Subject Interaction and Technique
Namuth found that the rapport he developed with his subjects was integral to making them feel comfortable being photographed while working. While Namuth was known to be a technically skilled photographer, his sociable and outgoing personality contributed largely to his notability in the New York art scene. Namuth was also persistent when persuading his subjects to agree to be photographed, including sculptor Joseph Cornell, who took two years to be convinced. He generally managed to put his subject at ease well enough so that they could work naturally in their environments without any artificial stiffness. Largely because of this, self-conscious artists such as Clyfford Still and Saul Steinberg agreed to be subjects for Namuth's photography. However, critic Sarah Boxer suggests that it is difficult to view photos of such artists without considering the possibility that they were trying to gain fame in a manner similar to Pollock. Though Namuth developed personal relationships with many of his subjects, art critic Hilton Kramer describes Namuth as "something of a hero worshiper."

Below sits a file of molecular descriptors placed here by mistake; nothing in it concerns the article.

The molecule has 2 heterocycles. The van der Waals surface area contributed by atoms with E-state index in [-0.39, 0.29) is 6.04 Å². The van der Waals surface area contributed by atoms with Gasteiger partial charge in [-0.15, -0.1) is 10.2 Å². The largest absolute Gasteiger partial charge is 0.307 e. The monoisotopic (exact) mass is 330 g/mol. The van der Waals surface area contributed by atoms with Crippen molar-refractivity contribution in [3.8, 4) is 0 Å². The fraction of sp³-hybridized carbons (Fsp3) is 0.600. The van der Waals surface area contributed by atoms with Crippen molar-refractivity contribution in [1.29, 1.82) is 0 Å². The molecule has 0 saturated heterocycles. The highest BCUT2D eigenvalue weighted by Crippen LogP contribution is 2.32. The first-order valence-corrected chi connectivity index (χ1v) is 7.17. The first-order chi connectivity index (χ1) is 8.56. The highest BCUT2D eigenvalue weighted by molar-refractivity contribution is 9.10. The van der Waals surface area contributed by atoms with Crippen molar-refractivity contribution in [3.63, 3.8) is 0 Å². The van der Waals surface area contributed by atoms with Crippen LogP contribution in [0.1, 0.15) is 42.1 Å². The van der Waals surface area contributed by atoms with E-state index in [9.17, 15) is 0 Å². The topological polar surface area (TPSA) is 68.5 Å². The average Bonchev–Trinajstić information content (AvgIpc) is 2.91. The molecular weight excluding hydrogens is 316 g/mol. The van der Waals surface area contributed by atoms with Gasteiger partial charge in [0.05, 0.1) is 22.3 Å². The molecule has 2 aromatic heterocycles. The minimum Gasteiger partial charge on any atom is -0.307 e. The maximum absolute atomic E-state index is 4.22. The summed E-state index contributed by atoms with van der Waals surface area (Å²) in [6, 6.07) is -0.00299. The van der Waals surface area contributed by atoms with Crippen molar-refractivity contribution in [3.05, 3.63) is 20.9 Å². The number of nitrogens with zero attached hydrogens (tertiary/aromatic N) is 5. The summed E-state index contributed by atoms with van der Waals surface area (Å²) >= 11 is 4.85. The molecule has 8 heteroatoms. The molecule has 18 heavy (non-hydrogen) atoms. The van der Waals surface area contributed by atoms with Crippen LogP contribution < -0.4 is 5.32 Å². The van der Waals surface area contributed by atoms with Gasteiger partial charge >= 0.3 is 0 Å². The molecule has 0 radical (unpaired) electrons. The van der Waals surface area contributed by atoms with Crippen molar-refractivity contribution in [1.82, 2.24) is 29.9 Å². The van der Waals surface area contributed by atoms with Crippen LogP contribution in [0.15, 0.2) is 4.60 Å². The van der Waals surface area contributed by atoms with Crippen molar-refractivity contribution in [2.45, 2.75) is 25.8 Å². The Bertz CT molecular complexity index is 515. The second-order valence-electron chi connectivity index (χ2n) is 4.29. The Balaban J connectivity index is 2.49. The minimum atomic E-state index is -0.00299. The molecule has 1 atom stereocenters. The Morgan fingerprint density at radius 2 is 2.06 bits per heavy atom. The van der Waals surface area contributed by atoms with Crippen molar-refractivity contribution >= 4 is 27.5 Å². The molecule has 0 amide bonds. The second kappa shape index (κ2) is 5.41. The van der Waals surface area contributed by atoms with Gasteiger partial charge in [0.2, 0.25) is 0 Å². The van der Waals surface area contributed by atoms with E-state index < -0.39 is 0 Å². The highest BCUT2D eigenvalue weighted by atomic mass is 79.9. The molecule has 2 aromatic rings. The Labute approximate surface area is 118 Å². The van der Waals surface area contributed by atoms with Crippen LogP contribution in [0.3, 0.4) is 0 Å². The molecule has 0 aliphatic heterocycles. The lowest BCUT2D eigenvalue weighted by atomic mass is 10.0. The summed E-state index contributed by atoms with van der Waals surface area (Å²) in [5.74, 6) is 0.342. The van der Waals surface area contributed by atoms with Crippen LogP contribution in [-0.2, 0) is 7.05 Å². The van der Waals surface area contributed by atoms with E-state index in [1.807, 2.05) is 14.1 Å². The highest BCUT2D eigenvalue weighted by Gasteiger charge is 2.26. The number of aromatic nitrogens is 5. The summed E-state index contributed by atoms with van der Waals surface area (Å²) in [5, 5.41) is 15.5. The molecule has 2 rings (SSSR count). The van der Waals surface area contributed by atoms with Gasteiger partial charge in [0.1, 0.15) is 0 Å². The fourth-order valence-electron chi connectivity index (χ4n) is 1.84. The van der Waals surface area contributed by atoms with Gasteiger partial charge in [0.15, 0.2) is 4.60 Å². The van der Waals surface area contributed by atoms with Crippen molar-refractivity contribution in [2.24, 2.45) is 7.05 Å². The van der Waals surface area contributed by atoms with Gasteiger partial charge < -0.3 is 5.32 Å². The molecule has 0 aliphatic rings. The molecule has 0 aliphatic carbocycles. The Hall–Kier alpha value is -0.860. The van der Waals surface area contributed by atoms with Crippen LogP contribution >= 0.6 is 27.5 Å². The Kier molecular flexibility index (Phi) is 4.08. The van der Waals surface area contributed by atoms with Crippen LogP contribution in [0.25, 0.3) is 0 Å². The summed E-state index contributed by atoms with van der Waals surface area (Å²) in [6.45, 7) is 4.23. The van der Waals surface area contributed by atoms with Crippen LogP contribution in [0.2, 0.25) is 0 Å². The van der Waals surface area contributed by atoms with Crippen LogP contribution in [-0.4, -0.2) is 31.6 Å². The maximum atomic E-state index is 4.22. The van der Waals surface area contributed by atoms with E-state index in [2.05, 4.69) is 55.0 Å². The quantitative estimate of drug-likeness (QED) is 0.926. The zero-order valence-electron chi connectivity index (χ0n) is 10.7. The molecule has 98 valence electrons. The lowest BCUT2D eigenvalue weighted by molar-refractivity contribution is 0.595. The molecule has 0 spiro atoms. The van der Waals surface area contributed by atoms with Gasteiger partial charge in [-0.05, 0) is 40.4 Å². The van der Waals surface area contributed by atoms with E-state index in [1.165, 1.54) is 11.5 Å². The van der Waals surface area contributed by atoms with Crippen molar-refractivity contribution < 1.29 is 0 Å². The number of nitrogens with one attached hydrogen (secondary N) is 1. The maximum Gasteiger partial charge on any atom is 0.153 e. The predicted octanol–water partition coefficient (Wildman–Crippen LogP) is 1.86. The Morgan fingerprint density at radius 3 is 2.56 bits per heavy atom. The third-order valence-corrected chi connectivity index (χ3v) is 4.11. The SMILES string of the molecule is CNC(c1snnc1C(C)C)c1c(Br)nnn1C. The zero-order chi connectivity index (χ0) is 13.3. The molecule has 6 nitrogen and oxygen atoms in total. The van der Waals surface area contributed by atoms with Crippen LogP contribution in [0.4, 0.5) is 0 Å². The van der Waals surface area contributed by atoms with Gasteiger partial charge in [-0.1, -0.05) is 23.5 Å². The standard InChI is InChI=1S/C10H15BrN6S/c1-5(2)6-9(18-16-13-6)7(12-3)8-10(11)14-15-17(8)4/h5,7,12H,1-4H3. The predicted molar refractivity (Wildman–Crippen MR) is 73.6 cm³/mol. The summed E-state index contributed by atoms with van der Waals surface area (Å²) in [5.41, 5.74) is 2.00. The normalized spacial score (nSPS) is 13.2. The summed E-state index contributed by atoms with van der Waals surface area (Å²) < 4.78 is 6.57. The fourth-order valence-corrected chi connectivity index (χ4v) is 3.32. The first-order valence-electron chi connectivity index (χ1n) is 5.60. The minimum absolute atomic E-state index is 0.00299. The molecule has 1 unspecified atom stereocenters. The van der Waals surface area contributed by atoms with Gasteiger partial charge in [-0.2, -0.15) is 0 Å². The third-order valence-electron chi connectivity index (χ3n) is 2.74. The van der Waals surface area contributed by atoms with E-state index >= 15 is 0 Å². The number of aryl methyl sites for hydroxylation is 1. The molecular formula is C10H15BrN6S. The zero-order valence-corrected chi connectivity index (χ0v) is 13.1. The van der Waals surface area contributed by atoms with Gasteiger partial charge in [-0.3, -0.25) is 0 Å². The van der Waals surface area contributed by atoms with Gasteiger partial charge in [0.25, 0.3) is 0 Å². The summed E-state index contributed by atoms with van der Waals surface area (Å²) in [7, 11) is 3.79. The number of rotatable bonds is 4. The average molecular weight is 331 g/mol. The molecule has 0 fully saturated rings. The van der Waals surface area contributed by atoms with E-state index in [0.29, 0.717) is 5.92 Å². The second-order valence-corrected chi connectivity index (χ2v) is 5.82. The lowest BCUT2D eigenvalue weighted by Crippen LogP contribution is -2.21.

Namuth's photographs included objects related to his subjects, such as paint tubes, items from around their homes, and their works of art. His photos also captured his own interactions with subjects, showing how comfortable they were at the time of shooting. Some subjects, such as Frank Stella, seemed to be intoxicated with the idea of being photographed by Namuth, while others, including Mark Rothko and Robert Rauschenberg, ignored Namuth during their photo sessions. Other photographs exude tension between photographer and subject, as if Namuth were an unwelcome guest in their workspace, as in the cases of artists Louise Nevelson and Jasper Johns. Often, Namuth's subjects are uncomfortable in front of the camera, as were architects Eero Saarinen and Buckminster Fuller. Almost all of Namuth's images of male artists, with the notable exception of Pollock, appear to be taking contemplative or otherwise self-absorbed poses.
Read more about this topic: Hans Namuth
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